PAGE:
Northland News

Health officials: Nasty influenza season will soon reach its peak


Central Ohio still is in the throes of an extended influenza season, with more people being hospitalized after contracting the illness.

Columbus Public Health reports that as of Dec. 29, 257 people were admitted to local hospitals with flu-like symptoms, up from just five the previous year.

The highest in recent years was in the 2010-11 season, with 450 admissions, attributed in part to the H1N1 virus.

"What is concerning about this is that if you're hospitalized for influenza, obviously you're having serious complications and those can be life-threatening," said Jose Rodriguez, spokesman for the health agency.

And the worst could be yet to come because the peak of the flu season usually begins at the end of January. Local health officials continue to stress infection control: vaccinations, washing your hands, staying home when sick and covering your mouth when coughing or sneezing.

"The vaccine is a good match for the illness that we're seeing," Rodriguez said.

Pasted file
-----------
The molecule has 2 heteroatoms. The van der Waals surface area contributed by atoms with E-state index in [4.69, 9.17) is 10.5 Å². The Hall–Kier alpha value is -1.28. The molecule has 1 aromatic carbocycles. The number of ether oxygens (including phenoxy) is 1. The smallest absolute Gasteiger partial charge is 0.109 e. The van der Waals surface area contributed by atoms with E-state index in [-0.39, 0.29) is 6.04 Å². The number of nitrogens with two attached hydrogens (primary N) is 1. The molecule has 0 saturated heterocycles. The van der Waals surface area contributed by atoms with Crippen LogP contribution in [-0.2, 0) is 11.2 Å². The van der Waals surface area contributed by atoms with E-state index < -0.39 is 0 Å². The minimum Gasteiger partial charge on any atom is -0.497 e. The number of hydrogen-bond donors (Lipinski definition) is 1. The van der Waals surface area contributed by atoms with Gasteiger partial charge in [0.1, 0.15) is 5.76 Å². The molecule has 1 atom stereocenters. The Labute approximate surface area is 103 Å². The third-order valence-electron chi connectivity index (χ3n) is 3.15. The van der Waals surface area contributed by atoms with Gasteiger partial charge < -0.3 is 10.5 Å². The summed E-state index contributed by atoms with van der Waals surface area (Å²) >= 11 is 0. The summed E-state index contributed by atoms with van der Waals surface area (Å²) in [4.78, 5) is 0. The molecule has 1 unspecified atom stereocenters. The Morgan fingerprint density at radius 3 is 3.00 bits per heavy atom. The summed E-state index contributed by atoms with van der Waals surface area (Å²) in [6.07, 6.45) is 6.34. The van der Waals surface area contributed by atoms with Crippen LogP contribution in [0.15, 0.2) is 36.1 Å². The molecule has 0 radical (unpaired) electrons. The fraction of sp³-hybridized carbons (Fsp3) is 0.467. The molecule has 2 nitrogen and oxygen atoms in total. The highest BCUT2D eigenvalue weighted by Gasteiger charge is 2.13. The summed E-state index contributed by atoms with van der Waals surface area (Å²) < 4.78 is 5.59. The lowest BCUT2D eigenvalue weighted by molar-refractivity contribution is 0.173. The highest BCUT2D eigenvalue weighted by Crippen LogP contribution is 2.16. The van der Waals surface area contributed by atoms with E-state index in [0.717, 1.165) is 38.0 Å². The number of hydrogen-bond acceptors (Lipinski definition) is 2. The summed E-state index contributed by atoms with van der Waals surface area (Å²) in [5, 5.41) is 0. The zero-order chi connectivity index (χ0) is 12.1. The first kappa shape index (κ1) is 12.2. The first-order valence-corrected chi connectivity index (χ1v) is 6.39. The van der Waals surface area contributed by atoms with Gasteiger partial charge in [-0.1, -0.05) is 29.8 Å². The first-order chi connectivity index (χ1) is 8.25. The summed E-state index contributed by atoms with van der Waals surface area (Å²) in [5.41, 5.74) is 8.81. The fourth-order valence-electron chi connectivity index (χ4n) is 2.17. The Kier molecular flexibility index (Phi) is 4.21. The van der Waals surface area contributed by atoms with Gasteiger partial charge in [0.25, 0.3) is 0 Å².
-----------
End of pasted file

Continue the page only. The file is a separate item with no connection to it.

However, it is not 100-percent effective, although it can minimize symptoms for those who are infected, he said.

There are plenty of vaccines available and at inexpensive prices, he said. And anyone over the age of 6 months should get it, not only to protect themselves but others, said Dr. Julie Mangino, professor in infectious diseases at the Ohio State University Wexner Medical Center.

"One of things that's important to know and why it's so important to get the vaccine through March 3, is that potentially by getting the flu shot, you may prevent severe disease," Mangino said. "We still have to worry about the elderly, the pregnant, the immune-compromised."

Many states, including Ohio, experienced an earlier-than-normal flu season this year, she said.

"I would say normally the biggest month for admission to the hospital nationally is January and we've seen a good number of increases in December," Mangino said. "And I would say that is what's most different."

Aside from popular myth, people cannot get the flu from the shot, she said.

"Some people get a headache, some get a mild temperature elevation and some get a sore arm," she said. "And those are all signs that the vaccine is taking effect."